A group of researchers in Spain have synthesized a CRISPR-Cas gene editing system from 2.6 billion years ago, a laboratory feat they describe as a “resurrection.”
The work, published in Nature Microbiology, represents not only a way to better understand how bacteria first evolved this powerful gene editing tool, but could perhaps also lead to better versions.
By studying ancient CRISPR sequences and recreating them in the lab, the team was able to create functional versions of the ancient Cas proteins capable of cutting DNA in the modern day.
”This research signifies an extraordinary advance in knowledge about the origin and evolution of CRISPR-Cas systems,” Francis Mojica, a University of Alicante researcher on the team, said.
Researchers have synthesized a CRISPR-Cas gene editing system from 2.6 billion years ago, a laboratory feat they describe as a “resurrection.”
Mojica, Ruud Jansen, and their colleagues at the Netherlands’ University of Utrecht were the first to discover that the mysterious CRISPR system in bacteria can work like genetic scissors, snipping out DNA.
Resurrecting ancient CRISPR systems has an applied use as well, Mojica said; the work may help to refine current CRISPR techniques and lead to ways to develop new ones.
As researchers scour Earth’s microbes for new CRISPR candidates, the Spanish team has plumbed their past.
What is CRISPR? For billions of years, an invisible war has raged between bacteria — among the simplest, best adapted, and most proficient forms of life — and the viruses, which are so simple they can hardly be described as alive at all.
Incapable of replicating on their own, viruses must hijack other organisms, like bacteria, to continue their existence. Little wonder, then, that bacteria had to develop ways to fight back.
Among them is CRISPR, a kind of an immune system that keeps DNA records of previous infections and then uses a protein called Cas to attack viruses that show up again. When Cas reaches a targeted virus, it cleaves the viral DNA, protecting the bacteria from infection.
Researchers have harnessed that targeted, DNA-snipping ability as a gene editing tool for all kinds of organisms. CRISPR can now be found in a variety of fields doing a variety of jobs, from helping to fight sickle cell and high cholesterol in humans to gene editing animals and crops. It’s proven to be an amazingly versatile tool.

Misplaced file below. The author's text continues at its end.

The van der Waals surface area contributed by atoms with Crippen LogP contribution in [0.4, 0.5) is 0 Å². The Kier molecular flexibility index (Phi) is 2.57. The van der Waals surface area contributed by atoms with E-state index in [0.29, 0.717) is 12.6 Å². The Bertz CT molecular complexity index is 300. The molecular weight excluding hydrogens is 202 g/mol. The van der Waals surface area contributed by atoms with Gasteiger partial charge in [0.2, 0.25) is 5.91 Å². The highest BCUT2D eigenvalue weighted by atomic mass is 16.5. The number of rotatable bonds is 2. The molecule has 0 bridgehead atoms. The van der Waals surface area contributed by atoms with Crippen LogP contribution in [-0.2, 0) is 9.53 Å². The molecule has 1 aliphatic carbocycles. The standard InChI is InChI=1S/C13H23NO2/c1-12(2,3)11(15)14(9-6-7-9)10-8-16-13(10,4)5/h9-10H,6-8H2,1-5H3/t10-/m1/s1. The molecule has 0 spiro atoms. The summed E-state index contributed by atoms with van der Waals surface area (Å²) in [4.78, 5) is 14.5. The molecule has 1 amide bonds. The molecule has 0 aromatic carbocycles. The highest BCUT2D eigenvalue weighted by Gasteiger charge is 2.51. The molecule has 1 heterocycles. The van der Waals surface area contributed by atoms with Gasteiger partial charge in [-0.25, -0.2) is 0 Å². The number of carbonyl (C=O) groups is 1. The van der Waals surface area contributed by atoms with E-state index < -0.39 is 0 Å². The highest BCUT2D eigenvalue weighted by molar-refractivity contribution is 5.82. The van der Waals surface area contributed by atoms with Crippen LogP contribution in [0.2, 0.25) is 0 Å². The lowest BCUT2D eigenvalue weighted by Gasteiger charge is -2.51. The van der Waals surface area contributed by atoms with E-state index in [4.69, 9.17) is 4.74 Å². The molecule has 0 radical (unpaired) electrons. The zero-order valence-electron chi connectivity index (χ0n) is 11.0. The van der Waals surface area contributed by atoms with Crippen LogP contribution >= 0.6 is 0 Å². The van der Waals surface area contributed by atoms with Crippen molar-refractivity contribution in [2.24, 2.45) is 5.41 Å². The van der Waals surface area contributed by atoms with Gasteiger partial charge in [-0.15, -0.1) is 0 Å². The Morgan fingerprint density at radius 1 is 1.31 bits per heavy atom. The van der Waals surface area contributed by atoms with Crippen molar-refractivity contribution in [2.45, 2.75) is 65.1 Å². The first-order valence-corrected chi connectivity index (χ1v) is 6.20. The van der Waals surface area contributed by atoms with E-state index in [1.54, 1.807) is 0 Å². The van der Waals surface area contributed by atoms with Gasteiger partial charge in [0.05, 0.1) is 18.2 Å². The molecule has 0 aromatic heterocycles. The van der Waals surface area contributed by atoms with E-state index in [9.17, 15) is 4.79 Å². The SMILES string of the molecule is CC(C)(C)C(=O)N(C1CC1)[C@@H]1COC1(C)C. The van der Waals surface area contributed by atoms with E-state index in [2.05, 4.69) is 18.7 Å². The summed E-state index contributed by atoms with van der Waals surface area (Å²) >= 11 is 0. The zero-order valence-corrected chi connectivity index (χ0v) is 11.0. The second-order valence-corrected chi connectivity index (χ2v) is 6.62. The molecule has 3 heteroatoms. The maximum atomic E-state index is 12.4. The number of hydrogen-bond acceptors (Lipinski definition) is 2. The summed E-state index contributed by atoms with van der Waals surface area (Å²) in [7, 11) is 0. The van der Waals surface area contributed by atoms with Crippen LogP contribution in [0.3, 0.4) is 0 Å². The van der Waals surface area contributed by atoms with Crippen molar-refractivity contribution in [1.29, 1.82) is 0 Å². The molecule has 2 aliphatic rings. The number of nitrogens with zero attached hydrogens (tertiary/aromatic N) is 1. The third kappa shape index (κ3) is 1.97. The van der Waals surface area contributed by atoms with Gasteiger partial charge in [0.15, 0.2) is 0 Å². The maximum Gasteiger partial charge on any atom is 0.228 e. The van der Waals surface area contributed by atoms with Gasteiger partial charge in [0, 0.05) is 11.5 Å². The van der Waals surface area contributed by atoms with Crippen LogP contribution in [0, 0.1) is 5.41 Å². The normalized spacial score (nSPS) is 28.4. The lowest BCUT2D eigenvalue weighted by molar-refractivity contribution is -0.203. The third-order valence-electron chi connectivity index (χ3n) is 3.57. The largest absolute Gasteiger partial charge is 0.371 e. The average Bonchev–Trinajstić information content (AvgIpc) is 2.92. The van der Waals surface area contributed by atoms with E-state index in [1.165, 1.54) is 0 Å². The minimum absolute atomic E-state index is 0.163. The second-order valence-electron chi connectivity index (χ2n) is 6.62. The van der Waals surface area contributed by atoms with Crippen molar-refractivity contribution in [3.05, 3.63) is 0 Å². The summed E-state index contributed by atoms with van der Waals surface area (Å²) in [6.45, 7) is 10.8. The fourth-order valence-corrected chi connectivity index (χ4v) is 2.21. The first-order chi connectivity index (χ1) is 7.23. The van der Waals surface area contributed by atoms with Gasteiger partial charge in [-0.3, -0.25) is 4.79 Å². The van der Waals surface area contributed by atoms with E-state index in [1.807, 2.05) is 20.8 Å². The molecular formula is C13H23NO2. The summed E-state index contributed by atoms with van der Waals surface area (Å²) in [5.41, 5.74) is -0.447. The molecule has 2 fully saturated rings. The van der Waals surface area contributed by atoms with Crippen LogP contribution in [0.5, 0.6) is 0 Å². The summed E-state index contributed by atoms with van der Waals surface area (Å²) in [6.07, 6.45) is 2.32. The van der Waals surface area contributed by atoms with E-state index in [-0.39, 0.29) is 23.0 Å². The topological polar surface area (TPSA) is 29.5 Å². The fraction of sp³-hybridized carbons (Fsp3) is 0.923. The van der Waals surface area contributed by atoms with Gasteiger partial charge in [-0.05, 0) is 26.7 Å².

Basically, we’re benefiting by raiding the arsenal of an ancient arms race.
But despite its wide-spread adaptation, CRISPR’s “origin and evolution are poorly understood,” the authors wrote in their study.
A link to the past: To try and better understand that origin and evolution, a team spearheaded by research professor Rául Pérez-Jiménez of CIC nanoGUNE sought to resurrect ancient Cas proteins in modern labs.
Pérez-Jiménez’s research group at nanoGUNE has spent years studying the evolution of proteins like Cas — reconstructing genes and proteins from extinct organisms to see if they can become modern biotech tools.
To analyze ancient CRISPR-Cas sequences, they turned to firmicutes — a type of bacteria — that went extinct billions of years ago.
Starting with various bacterial genomes known today, the scientists used computer modeling to work backwards towards their common ancestor, hopscotching their way back in time. The team reconstructed the ancestral CRISPR sequences, then synthesized them in the lab to study them and test if they worked — and found the ancient Cas proteins as sharp as their modern counterparts.
“What is surprising is that we can revitalize Cas proteins that must have existed billions of years ago and find that they already had the capacity then to operate as gene editing tools; we have now confirmed that by successfully editing genes in human cells,” said researcher Lluís Montoliu, who works at the Rare Diseases Networking Biomedical Research Center (CIBERER).
Link to the past in hand, the team was able to determine that CRISPR-Cas systems have become more complex over time, adapting to new viral threats — the arms race in action.
The work not only helps us understand the origins and evolution of the system, but opens the potential for new CRISPR systems as well.
Old weapons, new uses: While powerful, CRISPR isn’t flawless.
These modern, complex CRISPR systems have evolved to be highly specialized to work inside bacteria, Pérez-Jiménez said. When it’s used to edit human cells, the immune system can reject it, and “molecular restrictions” limit its use.
“Oddly enough, in ancestral systems some of these restrictions disappear, which gives these systems greater versatility for new applications,” Pérez-Jiménez. Because the ancient Cas proteins are not as dialed in as modern options, they may be a more versatile option.
Resurrecting the ancient proteins “can make available gene editing tools with properties different from the current ones, and which are much more flexible,” nanoGUNE researcher Ylenia Jabalera said.
This could mean “new avenues in DNA manipulation and treatment of diseases such as ALS, cancer and diabetes, or even in diagnostic tools for diseases.”
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